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Obama's Challenge: Cultural Memories of Malcolm X

President Obama has been dogged by a deep dislike by many Americans. This is seen particularly in the ongoing misconceptions of him: that he is a Muslim, a foreigner, and a radical. Michelle Obama was also seen as a radical who would destroy the White House and the Presidency. These misconceptions were and are rampant, despite Mr. Obama's very American story, his being born poor and working his way up into success through education and discipline.

Further, I don't think that race completely explains the personal dislike for Obama. It's more complicated than that. Governor Nikki Haley, for example, has been warmly welcomed has the political head of South Carolina, and General Colin Powell was highly regarded. Obama's problem goes deeper and is more complex.

One of my courses, Religion and Modern American Culture, has delved into African-American religion. In learning and teaching about Malcolm X, I've been struck by the similarities between Malcolm X and Obama. Both are tall, lean, and educated. Both are concerned about social issues. Both are black. Both came from poor circumstances. Both speak powerfully before large crowds. One converted to the Nation of Islam, and one's father had been a Muslim.

I wonder if the resistance to Obama (and here I don't mean opposition to his ideas and political positions, but a personal dislike) is based in a cultural memory and fear of Malcolm X, who could be angry and confrontational. His vision was for a separated America, not an integrated one; racism was, for him, intractable and insoluble. Both men have been concerned with issues of poverty, society, and racism. Obama has also been confrontational, as with his early refusal to wear the American flag lapel pin (an issue from which he has had to back down). That particular issue hit a lot of buttons for many Americans, and one of the big ones is, I think, the angry confrontationalism of Malcolm X. With the Rev. Jeremiah Wright controversy, we again were thrown into the issue of confrontational black leaders.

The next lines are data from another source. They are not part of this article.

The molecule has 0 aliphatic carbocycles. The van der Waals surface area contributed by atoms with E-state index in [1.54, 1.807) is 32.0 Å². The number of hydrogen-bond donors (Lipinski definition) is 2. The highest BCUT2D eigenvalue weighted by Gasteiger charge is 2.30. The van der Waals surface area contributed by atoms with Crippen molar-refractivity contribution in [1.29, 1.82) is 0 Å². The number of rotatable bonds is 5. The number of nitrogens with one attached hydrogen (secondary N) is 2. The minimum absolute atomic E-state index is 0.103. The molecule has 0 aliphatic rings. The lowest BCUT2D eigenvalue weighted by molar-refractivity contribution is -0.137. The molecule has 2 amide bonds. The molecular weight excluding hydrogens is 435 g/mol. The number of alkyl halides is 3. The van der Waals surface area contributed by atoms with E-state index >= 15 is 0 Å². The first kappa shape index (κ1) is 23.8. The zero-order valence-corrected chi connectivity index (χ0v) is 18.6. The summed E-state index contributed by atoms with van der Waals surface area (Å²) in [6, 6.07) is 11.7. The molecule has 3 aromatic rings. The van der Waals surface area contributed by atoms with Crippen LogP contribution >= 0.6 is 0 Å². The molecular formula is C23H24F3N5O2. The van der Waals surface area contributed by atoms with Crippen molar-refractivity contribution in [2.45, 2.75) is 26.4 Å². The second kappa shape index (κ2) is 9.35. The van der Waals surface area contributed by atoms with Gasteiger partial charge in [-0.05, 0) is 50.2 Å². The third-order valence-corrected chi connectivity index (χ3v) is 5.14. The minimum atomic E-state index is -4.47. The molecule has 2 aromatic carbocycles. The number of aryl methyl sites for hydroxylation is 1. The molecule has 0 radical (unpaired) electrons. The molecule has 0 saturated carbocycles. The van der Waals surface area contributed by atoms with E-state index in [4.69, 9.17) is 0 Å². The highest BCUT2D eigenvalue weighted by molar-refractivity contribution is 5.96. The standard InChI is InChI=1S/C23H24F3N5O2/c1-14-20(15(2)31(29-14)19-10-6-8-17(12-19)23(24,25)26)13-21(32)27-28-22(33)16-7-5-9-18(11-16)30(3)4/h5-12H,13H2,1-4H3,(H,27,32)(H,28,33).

Many Americans still have a memory of Malcolm X, and that button is pushed by a new lean, well-spoken African-American man. This is why we have the ongoing confusion about Mr. Obama's religion, as Malcolm X was famously Muslim (first he was Nation of Islam, and then he shifted to Sunni Islam) while the President's father had been, at one time, Muslim. Malcolm X's memory is still there, triggering these fears of that Obama will be anti-American and racially angry. These fears have proven to be untrue over the past four years, but since they are irrational, vague cultural memories they have a life of their own, especially when triggered by controversies (such as the issues around the American flag lapel pin, and Rev. Jeremiah Wright).

The questions remain, can Mr. Obama defeat this cultural memory and fear? Will he be re-elected for a second term? How will later history view his presidency and these ongoing social fears? Only time will tell.

Theological Aesthetics with Ben Quash

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